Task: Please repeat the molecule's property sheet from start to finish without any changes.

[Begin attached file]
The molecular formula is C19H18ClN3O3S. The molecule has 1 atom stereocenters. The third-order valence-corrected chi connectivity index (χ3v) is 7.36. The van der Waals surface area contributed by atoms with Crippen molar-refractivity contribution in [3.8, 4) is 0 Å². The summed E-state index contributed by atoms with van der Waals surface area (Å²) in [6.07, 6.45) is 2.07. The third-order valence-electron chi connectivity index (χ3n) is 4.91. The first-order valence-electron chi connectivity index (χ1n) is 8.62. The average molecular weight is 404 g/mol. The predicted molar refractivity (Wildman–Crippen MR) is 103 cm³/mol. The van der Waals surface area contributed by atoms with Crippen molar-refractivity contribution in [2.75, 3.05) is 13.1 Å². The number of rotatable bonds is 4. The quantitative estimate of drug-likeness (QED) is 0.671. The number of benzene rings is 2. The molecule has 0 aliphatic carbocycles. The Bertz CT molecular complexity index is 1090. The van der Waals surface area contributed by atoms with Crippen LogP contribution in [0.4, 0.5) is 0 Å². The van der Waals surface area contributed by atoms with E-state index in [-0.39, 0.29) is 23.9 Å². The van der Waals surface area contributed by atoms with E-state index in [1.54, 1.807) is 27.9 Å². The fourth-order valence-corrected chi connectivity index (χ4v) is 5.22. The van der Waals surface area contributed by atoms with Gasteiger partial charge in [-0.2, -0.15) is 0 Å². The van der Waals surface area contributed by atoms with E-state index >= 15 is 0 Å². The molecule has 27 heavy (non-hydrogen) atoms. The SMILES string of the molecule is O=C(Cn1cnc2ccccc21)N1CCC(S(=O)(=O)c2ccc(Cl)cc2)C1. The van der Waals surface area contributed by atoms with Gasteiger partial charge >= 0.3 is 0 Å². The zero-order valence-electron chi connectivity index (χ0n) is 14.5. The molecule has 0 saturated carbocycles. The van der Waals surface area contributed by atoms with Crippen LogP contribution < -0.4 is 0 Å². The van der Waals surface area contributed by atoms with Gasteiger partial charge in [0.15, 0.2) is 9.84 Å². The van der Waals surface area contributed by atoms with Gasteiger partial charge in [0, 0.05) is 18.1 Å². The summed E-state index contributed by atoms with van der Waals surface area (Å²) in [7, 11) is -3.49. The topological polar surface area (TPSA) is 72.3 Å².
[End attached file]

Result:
The molecular formula is C19H18ClN3O3S. The molecule has 1 atom stereocenters. The third-order valence-corrected chi connectivity index (χ3v) is 7.36. The van der Waals surface area contributed by atoms with Crippen molar-refractivity contribution in [3.8, 4) is 0 Å². The summed E-state index contributed by atoms with van der Waals surface area (Å²) in [6.07, 6.45) is 2.07. The third-order valence-electron chi connectivity index (χ3n) is 4.91. The first-order valence-electron chi connectivity index (χ1n) is 8.62. The average molecular weight is 404 g/mol. The predicted molar refractivity (Wildman–Crippen MR) is 103 cm³/mol. The van der Waals surface area contributed by atoms with Crippen molar-refractivity contribution in [2.75, 3.05) is 13.1 Å². The number of rotatable bonds is 4. The quantitative estimate of drug-likeness (QED) is 0.671. The number of benzene rings is 2. The molecule has 0 aliphatic carbocycles. The Bertz CT molecular complexity index is 1090. The van der Waals surface area contributed by atoms with Crippen LogP contribution in [0.4, 0.5) is 0 Å². The van der Waals surface area contributed by atoms with E-state index in [-0.39, 0.29) is 23.9 Å². The van der Waals surface area contributed by atoms with E-state index in [1.54, 1.807) is 27.9 Å². The fourth-order valence-corrected chi connectivity index (χ4v) is 5.22. The van der Waals surface area contributed by atoms with Gasteiger partial charge in [-0.2, -0.15) is 0 Å². The van der Waals surface area contributed by atoms with E-state index >= 15 is 0 Å². The molecule has 27 heavy (non-hydrogen) atoms. The SMILES string of the molecule is O=C(Cn1cnc2ccccc21)N1CCC(S(=O)(=O)c2ccc(Cl)cc2)C1. The van der Waals surface area contributed by atoms with Gasteiger partial charge >= 0.3 is 0 Å². The zero-order valence-electron chi connectivity index (χ0n) is 14.5. The molecule has 0 saturated carbocycles. The van der Waals surface area contributed by atoms with Crippen LogP contribution < -0.4 is 0 Å². The van der Waals surface area contributed by atoms with Gasteiger partial charge in [0.15, 0.2) is 9.84 Å². The van der Waals surface area contributed by atoms with Gasteiger partial charge in [0, 0.05) is 18.1 Å². The summed E-state index contributed by atoms with van der Waals surface area (Å²) in [7, 11) is -3.49. The topological polar surface area (TPSA) is 72.3 Å².